Rotate your tires
How to Rotate Your Tires
Tire rotation is an important maintenance duty that extends the life of your tires and ensures safe driving. We'll take a look at this simple but effective procedure.
Whether you plan on doing the job yourself or having it performed by a certified mechanic, it's important to know why we rotate our tires. So why do it in the first place? Simple. The front and rear tires wear at different rates.
Think about it. All that parallel parking. All those three-point turns. With each turn of the steering wheel, pressure is brought to bear on the front tires. (This is even more accentuated in front-wheel-drive cars, where the front wheels also supply the main motive power for the vehicle.) Resistance causes friction, which in turn produces heat. The result? The front tires wear quicker than the rears.
Because of this, it's necessary to rotate the tires front-to-rear several times during their life cycle to 1) equalize tread wear and 2) maximize the life of the tires. This is what we refer to when we say "rotate the tires."
Rotating generally does not refer to either of the following actions:
1 - Exchanging tires on the same axle -- for example, swapping the rear tires left to right.
2 - Criss-crossing tires -- moving a tire from the passenger's side rear to the driver's side front.
There's a good reason for this. Tires develop wear patterns as they age. Some of these patterns are tied to the suspension system and the alignment. That's why we keep the tires on the same side of the car.
One more thing. How often should you rotate your tires? That depends. Refer to your owner's manual for exact guidelines, but most manufacturers recommend rotating tires roughly every 5,000 to 10,000 miles. Again, see your owner's manual for specifics.
With that knowledge, let's move to the procedure:
Park your car on level payment. Put the car in "Park" (or in gear, if it's a manual transmission) and set the parking brake firmly. Turn off the engine.
Choose which side of the car that you want to work on first. Now go to the opposite side and block the tires, front and rear. This is a precaution and will prevent the car from moving while you work on it.
There are several kinds of jacks you can use to elevate the car. The most readily available may be the jack that came with the vehicle. However, this is also the most unsafe and should only be used for short periods of time. If you use this jack, we recommend safeguarding yourself by using jack stands under both the front and rear axles. In fact, this isn't a bad idea anytime you're working around an elevated vehicle. Once the car is in the air, position the jack stands under the axle, behind each wheel; then gently lower the weight of the vehicle onto the jack stands.
You can also use a small hydraulic jack or -- the best of all possible options -- a floor jack. Whatever, the principle is the same. Locate a point under the frame nearest the manufacturer's recommended jacking point, and position the jack there. In most front-engine vehicles, this will be a foot or two behind the front wheel. (There will sometimes be a hole facing you here, where you can insert the extension from the jack.)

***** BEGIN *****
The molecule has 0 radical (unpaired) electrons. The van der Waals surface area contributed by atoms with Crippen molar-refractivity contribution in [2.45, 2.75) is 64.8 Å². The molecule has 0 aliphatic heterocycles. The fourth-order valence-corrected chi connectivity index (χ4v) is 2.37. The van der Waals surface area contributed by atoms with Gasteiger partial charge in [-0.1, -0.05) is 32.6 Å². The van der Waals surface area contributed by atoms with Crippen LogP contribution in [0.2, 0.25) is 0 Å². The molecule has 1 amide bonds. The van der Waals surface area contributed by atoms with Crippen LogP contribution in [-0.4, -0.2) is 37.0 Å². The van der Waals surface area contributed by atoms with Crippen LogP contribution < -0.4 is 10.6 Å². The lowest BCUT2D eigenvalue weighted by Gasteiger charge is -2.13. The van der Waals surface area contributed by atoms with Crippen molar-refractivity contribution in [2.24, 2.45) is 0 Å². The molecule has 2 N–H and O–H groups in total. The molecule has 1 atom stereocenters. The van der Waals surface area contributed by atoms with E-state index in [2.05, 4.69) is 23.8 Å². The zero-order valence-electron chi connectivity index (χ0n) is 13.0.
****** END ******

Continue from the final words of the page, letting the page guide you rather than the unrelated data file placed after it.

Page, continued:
Before you elevate the vehicle, you will want to take the lug wrench and loosen the lug nuts on both the front and rear wheels. This technique uses the vehicle's weight to hold the wheels in place, so they don't spin as you crank on the lug nuts.
Once the lug nuts are loose, jack up the vehicle and then, if you have jack stands, back down onto the stands. Spin off the lug nuts and put them in a safe place.
Remove the front tire, then the rear, and switch their positions, rolling the front tire to the rear, and the rear to the front.
Before you mount them, let's inspect the tread:
The tread pattern has wear indicators built into it. These are little bumps or nubs manufactured directly into the tread. Inspecting them will tell you how close the tire is to needing replacement. See if you can spot them. They're located throughout the tread pattern, but especially on the ridge where the tread and sidewall meet. Find one? Compare its height to the height of the tread surrounding it. If the tread is wearing to the point where its height is approaching that of the wear indicator, you'll need to be shopping tires soon. Make a mental note.
Now go ahead and mount the tires, having switched front to rear, etc. If you have a friend handy, have them hold the tire while you thread the first lug nut or two into its hole. Once all the nuts are threaded finger-tight, grab the lug wrench and tighten then further.
Now, as before, you want to use the weight of the vehicle to hold the wheels in place while you snug the lug nuts down good and tight. Jack the vehicle up off the jack stands (if you're using them) and then slowly let it sink to the ground.
Take the lug wrench and get the lug nuts as tight as you can without doing yourself bodily harm.
By the way, it's best to work the lug nuts diagonally across from one another, as though forming a star, instead of side to side. This allows them to seat better into their cradles.
You’re done. Now go to the other side of the car and repeat the steps.
Remember, this quick and simple procedure will extend the tread life of your tires. It will also provide maximum gripping power to the vehicle.
To repeat: this should be done roughly every 5,000 to 10,000 miles. Check your owner's manual for exact intervals.
Now you may want to check out some under the hood vitals!